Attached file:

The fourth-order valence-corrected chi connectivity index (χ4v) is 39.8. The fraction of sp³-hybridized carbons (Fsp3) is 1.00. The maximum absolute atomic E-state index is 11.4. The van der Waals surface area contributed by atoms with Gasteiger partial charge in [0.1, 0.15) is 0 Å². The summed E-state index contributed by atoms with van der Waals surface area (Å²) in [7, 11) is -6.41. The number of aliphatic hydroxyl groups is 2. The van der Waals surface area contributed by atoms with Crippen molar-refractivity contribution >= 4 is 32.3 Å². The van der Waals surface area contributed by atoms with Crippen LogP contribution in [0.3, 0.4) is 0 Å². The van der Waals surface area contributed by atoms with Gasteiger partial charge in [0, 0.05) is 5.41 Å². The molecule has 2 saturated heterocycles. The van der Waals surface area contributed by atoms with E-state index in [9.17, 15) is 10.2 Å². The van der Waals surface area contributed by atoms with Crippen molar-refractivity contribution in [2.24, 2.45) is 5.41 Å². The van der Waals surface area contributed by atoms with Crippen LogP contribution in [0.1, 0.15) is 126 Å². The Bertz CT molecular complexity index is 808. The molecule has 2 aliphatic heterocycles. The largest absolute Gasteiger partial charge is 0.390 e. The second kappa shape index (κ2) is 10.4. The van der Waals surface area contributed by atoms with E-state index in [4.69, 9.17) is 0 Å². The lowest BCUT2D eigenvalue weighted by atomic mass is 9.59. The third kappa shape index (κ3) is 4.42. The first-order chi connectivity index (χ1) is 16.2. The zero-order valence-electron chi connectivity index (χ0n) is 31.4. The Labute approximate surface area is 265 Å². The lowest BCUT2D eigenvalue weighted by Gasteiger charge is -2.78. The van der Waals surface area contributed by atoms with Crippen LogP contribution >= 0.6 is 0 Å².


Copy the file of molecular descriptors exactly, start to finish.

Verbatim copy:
The fourth-order valence-corrected chi connectivity index (χ4v) is 39.8. The fraction of sp³-hybridized carbons (Fsp3) is 1.00. The maximum absolute atomic E-state index is 11.4. The van der Waals surface area contributed by atoms with Gasteiger partial charge in [0.1, 0.15) is 0 Å². The summed E-state index contributed by atoms with van der Waals surface area (Å²) in [7, 11) is -6.41. The number of aliphatic hydroxyl groups is 2. The van der Waals surface area contributed by atoms with Crippen molar-refractivity contribution >= 4 is 32.3 Å². The van der Waals surface area contributed by atoms with Crippen LogP contribution in [0.3, 0.4) is 0 Å². The van der Waals surface area contributed by atoms with Gasteiger partial charge in [0, 0.05) is 5.41 Å². The molecule has 2 saturated heterocycles. The van der Waals surface area contributed by atoms with E-state index in [9.17, 15) is 10.2 Å². The van der Waals surface area contributed by atoms with Crippen molar-refractivity contribution in [2.24, 2.45) is 5.41 Å². The van der Waals surface area contributed by atoms with Crippen LogP contribution in [0.1, 0.15) is 126 Å². The Bertz CT molecular complexity index is 808. The molecule has 2 aliphatic heterocycles. The largest absolute Gasteiger partial charge is 0.390 e. The second kappa shape index (κ2) is 10.4. The van der Waals surface area contributed by atoms with E-state index in [4.69, 9.17) is 0 Å². The lowest BCUT2D eigenvalue weighted by atomic mass is 9.59. The third kappa shape index (κ3) is 4.42. The first-order chi connectivity index (χ1) is 16.2. The zero-order valence-electron chi connectivity index (χ0n) is 31.4. The Labute approximate surface area is 265 Å². The lowest BCUT2D eigenvalue weighted by Gasteiger charge is -2.78. The van der Waals surface area contributed by atoms with Crippen LogP contribution >= 0.6 is 0 Å².